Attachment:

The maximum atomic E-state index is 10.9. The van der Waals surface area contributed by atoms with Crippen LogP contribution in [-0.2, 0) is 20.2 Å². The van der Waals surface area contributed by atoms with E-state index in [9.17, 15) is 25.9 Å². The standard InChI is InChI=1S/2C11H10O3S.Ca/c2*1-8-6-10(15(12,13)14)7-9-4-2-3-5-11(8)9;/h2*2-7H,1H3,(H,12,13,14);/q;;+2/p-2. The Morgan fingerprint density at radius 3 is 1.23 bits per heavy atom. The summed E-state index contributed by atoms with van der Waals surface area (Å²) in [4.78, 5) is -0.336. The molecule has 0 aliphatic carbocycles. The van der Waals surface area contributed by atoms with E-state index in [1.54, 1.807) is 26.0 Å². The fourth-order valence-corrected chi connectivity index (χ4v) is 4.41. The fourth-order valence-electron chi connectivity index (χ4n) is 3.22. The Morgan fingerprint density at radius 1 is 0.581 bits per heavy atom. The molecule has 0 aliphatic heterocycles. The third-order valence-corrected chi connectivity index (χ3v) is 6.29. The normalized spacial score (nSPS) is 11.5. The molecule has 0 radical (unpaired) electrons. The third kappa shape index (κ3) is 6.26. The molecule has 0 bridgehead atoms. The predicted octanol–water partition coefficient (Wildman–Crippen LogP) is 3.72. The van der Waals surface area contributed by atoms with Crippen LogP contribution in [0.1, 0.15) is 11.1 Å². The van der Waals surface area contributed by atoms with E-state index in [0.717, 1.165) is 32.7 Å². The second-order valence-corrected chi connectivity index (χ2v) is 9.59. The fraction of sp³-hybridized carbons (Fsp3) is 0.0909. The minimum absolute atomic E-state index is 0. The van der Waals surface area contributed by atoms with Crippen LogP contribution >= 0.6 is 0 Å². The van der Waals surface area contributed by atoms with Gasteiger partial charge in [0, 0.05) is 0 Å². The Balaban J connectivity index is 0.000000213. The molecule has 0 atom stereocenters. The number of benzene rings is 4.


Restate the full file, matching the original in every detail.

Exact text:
The maximum atomic E-state index is 10.9. The van der Waals surface area contributed by atoms with Crippen LogP contribution in [-0.2, 0) is 20.2 Å². The van der Waals surface area contributed by atoms with E-state index in [9.17, 15) is 25.9 Å². The standard InChI is InChI=1S/2C11H10O3S.Ca/c2*1-8-6-10(15(12,13)14)7-9-4-2-3-5-11(8)9;/h2*2-7H,1H3,(H,12,13,14);/q;;+2/p-2. The Morgan fingerprint density at radius 3 is 1.23 bits per heavy atom. The summed E-state index contributed by atoms with van der Waals surface area (Å²) in [4.78, 5) is -0.336. The molecule has 0 aliphatic carbocycles. The van der Waals surface area contributed by atoms with E-state index in [1.54, 1.807) is 26.0 Å². The fourth-order valence-corrected chi connectivity index (χ4v) is 4.41. The fourth-order valence-electron chi connectivity index (χ4n) is 3.22. The Morgan fingerprint density at radius 1 is 0.581 bits per heavy atom. The molecule has 0 aliphatic heterocycles. The third-order valence-corrected chi connectivity index (χ3v) is 6.29. The normalized spacial score (nSPS) is 11.5. The molecule has 0 radical (unpaired) electrons. The third kappa shape index (κ3) is 6.26. The molecule has 0 bridgehead atoms. The predicted octanol–water partition coefficient (Wildman–Crippen LogP) is 3.72. The van der Waals surface area contributed by atoms with Crippen LogP contribution in [0.1, 0.15) is 11.1 Å². The van der Waals surface area contributed by atoms with E-state index in [0.717, 1.165) is 32.7 Å². The second-order valence-corrected chi connectivity index (χ2v) is 9.59. The fraction of sp³-hybridized carbons (Fsp3) is 0.0909. The minimum absolute atomic E-state index is 0. The van der Waals surface area contributed by atoms with Crippen LogP contribution >= 0.6 is 0 Å². The van der Waals surface area contributed by atoms with Gasteiger partial charge in [0, 0.05) is 0 Å². The Balaban J connectivity index is 0.000000213. The molecule has 0 atom stereocenters. The number of benzene rings is 4.